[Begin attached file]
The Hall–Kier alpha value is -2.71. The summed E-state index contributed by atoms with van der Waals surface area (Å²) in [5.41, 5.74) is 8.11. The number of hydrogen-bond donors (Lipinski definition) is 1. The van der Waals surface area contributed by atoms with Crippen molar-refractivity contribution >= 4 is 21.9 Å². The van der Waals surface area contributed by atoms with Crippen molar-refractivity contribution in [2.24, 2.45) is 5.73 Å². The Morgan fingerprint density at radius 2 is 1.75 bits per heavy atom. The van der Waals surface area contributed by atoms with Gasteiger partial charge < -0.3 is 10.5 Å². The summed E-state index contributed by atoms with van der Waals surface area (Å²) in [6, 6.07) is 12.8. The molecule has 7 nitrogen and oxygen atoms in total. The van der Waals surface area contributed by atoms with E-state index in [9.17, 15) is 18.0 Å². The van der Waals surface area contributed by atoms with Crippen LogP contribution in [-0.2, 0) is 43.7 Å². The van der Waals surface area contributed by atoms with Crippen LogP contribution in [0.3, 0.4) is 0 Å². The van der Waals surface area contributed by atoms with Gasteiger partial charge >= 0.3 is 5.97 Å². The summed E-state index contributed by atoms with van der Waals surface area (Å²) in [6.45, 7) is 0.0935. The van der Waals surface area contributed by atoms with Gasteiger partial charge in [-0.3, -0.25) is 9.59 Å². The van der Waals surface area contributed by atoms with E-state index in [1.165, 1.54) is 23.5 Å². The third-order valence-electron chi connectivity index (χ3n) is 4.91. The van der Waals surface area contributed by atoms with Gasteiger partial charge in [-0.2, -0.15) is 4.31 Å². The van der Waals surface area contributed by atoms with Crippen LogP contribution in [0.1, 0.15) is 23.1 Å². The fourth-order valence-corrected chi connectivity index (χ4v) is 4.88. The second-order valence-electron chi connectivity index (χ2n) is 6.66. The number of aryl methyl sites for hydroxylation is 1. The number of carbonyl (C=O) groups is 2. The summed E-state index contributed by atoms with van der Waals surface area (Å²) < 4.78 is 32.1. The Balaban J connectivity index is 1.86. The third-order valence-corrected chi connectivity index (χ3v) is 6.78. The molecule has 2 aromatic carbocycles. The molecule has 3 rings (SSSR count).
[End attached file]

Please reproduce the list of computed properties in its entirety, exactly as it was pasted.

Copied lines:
The Hall–Kier alpha value is -2.71. The summed E-state index contributed by atoms with van der Waals surface area (Å²) in [5.41, 5.74) is 8.11. The number of hydrogen-bond donors (Lipinski definition) is 1. The van der Waals surface area contributed by atoms with Crippen molar-refractivity contribution >= 4 is 21.9 Å². The van der Waals surface area contributed by atoms with Crippen molar-refractivity contribution in [2.24, 2.45) is 5.73 Å². The Morgan fingerprint density at radius 2 is 1.75 bits per heavy atom. The van der Waals surface area contributed by atoms with Gasteiger partial charge < -0.3 is 10.5 Å². The summed E-state index contributed by atoms with van der Waals surface area (Å²) in [6, 6.07) is 12.8. The molecule has 7 nitrogen and oxygen atoms in total. The van der Waals surface area contributed by atoms with E-state index in [9.17, 15) is 18.0 Å². The van der Waals surface area contributed by atoms with Crippen LogP contribution in [-0.2, 0) is 43.7 Å². The van der Waals surface area contributed by atoms with Crippen LogP contribution in [0.3, 0.4) is 0 Å². The van der Waals surface area contributed by atoms with Gasteiger partial charge >= 0.3 is 5.97 Å². The summed E-state index contributed by atoms with van der Waals surface area (Å²) in [6.45, 7) is 0.0935. The van der Waals surface area contributed by atoms with Gasteiger partial charge in [-0.3, -0.25) is 9.59 Å². The van der Waals surface area contributed by atoms with E-state index in [1.165, 1.54) is 23.5 Å². The third-order valence-electron chi connectivity index (χ3n) is 4.91. The van der Waals surface area contributed by atoms with Gasteiger partial charge in [-0.2, -0.15) is 4.31 Å². The van der Waals surface area contributed by atoms with Crippen LogP contribution in [0.1, 0.15) is 23.1 Å². The fourth-order valence-corrected chi connectivity index (χ4v) is 4.88. The second-order valence-electron chi connectivity index (χ2n) is 6.66. The number of aryl methyl sites for hydroxylation is 1. The number of carbonyl (C=O) groups is 2. The summed E-state index contributed by atoms with van der Waals surface area (Å²) < 4.78 is 32.1. The Balaban J connectivity index is 1.86. The third-order valence-corrected chi connectivity index (χ3v) is 6.78. The molecule has 2 aromatic carbocycles. The molecule has 3 rings (SSSR count).